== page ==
Respublika (Kazakh newspaper)

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Respublika
Type weekly
Founder(s) Irina Petrushova
Founded 2000
Language Russian
Headquarters Almaty
Official website http://www.respublika-kaz.biz/

Respublika (Russian: Республика – деловое оброзение) or Golos Respubliki (Voice of the Republic) is or was a weekly Kazakhstani newspaper. Founded by Irina Petrushova in 2000, the paper is known for its reporting on government corruption. It was ordered to closure in 2002 and in May 2005 by the Ministry of Culture, Information and Sports,[1] but continued to publish under a variety of titles.[2] In late 2012, before the anniversary of the Mangystau riots, Kazakhstani authorities raided and searched Respublika's office and again suspended its publication, pending a verdict on criminal charges.[3][4]

It publishes in Russian language.

History[edit]

Russian journalist Irina Petrushova founded Respublika in 2000. The weekly focused on covering business and economic issues in Kazakhstan, and frequently published stories highly critical of Nazarbayev's regime. The paper wrote about financial scandals and rampant nepotism and cronyism. Scandals the paper exposed included the granting of oil rights to one of Nazarbayev's relatives; the disappearance of funds for an airport in the capital, Almaty; and the Kazakhstani police forcing tourists off a plane so that Nazarbayev's daughter might fly alone.[5][6] Respublika's most notable story was an exposé which revealed that Nazarbayev had stashed US$1 billion of the state's oil revenues in a Swiss bank account; the government stated that this had been an emergency fund used to rescue the national economy in 1998.[5]

In November 2001, a government representative unsuccessfully attempted to buy a controlling stake in Respublika. In January 2002, Kazakhstani printers began to refuse to print the paper, one after a human skull was placed on his doorstep.[5]

A mid-March 2002 court order to stop printing for three months, was evaded by printing under other titles, such as Not That Respublika.[5][7]

Petrushova bought a digital copier so that Respublika could do its own printing, but then the paper's offices became the target of intimidation and threats. On International Women's Day, a funeral wreath was mailed to Petrushova.[5] On another occasion, a decapitated dog was hung from Respublika building with a screwdriver sticking into its side and a note reading "there will be no next time";[8] the dog's head was left outside Petrushova's home.[9] Three days after the dog incident, the papers' offices were firebombed and burned to the ground.[6] In July, Petrushova was given an eighteen-month jail sentence on tax charges, but served no time after a judge ruled that the case fell under an amnesty.[10]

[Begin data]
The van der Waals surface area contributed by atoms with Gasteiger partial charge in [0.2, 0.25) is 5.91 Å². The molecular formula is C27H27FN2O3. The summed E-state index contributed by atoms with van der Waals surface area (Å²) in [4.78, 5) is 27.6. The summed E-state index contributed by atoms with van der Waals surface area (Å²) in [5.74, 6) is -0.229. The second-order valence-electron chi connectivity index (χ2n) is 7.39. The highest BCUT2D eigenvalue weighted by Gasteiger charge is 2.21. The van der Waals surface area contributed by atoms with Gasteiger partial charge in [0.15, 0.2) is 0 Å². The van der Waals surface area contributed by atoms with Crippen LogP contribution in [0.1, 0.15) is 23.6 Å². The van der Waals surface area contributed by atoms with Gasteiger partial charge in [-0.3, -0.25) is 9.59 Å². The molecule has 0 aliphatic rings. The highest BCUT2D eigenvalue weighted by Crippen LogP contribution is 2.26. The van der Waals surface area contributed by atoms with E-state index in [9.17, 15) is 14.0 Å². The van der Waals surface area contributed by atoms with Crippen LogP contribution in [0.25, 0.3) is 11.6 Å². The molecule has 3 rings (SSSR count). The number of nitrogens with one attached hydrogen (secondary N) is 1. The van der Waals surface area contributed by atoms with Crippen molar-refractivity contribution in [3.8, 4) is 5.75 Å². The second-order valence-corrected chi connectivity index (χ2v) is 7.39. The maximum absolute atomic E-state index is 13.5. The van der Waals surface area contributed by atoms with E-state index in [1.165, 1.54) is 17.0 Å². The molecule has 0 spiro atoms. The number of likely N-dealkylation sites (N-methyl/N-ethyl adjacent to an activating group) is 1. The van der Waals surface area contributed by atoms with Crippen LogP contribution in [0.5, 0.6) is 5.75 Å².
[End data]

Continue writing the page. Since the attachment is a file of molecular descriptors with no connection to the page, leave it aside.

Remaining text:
Petrushova eventually left the country for Russia, where she continued to publish via the Internet, living apart from her family for their safety.[8] In recognition of her work, Petrushova was awarded a 2002 International Press Freedom Award by the Committee to Protect Journalists, a US-based NGO.[6]

Closure on charges of extremism[edit]

In November 2012 Respublika was again ordered closed, "along with seven sister titles and 23 news websites, plus another opposition newspaper and a satellite TV station [...] for ‘propagating extremism’, inciting unrest and urging the overthrow of the government."[11] Reporters Without Borders described this as a "pretext" and said it would be the end of pluralism in Kazakhstan.[11]

See also[edit]

References[edit]

  1. ^ "Kazakhstan: country profile. Recent developments.". European commission, external relations. 2005. Retrieved 2006-03-21. 
  2. ^ "Kazakhstan: The News Weekly That Won’t Be Silenced". Eurasianet. 29 March 2011. Archived from the original on 21 September 2012. Retrieved 21 September 2012. 
  3. ^ "Opposition newspapers convicted before court rules on case". Reporters Without Borders. 4 December 2012. Retrieved 17 December 2012. 
  4. ^ Al Jazeera English: Kazakh media fights against new restrictions on YouTube
  5. ^ a b c d e Michael Wines (July 13, 2012). "Bruised, but Still Jabbing Kazakh Heavyweights". The New York Times. Archived from the original on 21 September 2012. Retrieved 21 September 2012. 
  6. ^ a b c "2002 Awardee: Irina Petrushova". Committee to Protect Journalists. Retrieved 9 June 2011. 
  7. ^ Wines 2012
  8. ^ a b Fred Hiatt (25 November 2012). "Truth-Tellers in a Time of Terror". The Washington Post.  – via HighBeam Research (subscription required). Retrieved 21 September 2012. 
  9. ^ Rozlana Taukina (11 July 2012). "Police make arrests in firebombing attack on Kazakh newspaper office". Associated Press  – via HighBeam Research (subscription required). Retrieved 21 September 2012. 
  10. ^ "Editor of independent Kazakh newspaper sentenced to prison, then amnestied, for alleged business violations". Associated Press  – via HighBeam Research (subscription required). 4 July 2002. Retrieved 21 September 2012. 
  11. ^ a b Stewart, Will (25 November 2012). "Kazakhstan dictator axes paper critical of Blair's £8million job as adviser". Daily Mail. Retrieved 17 December 2012. 

External links[edit]

Respublika's websites
Other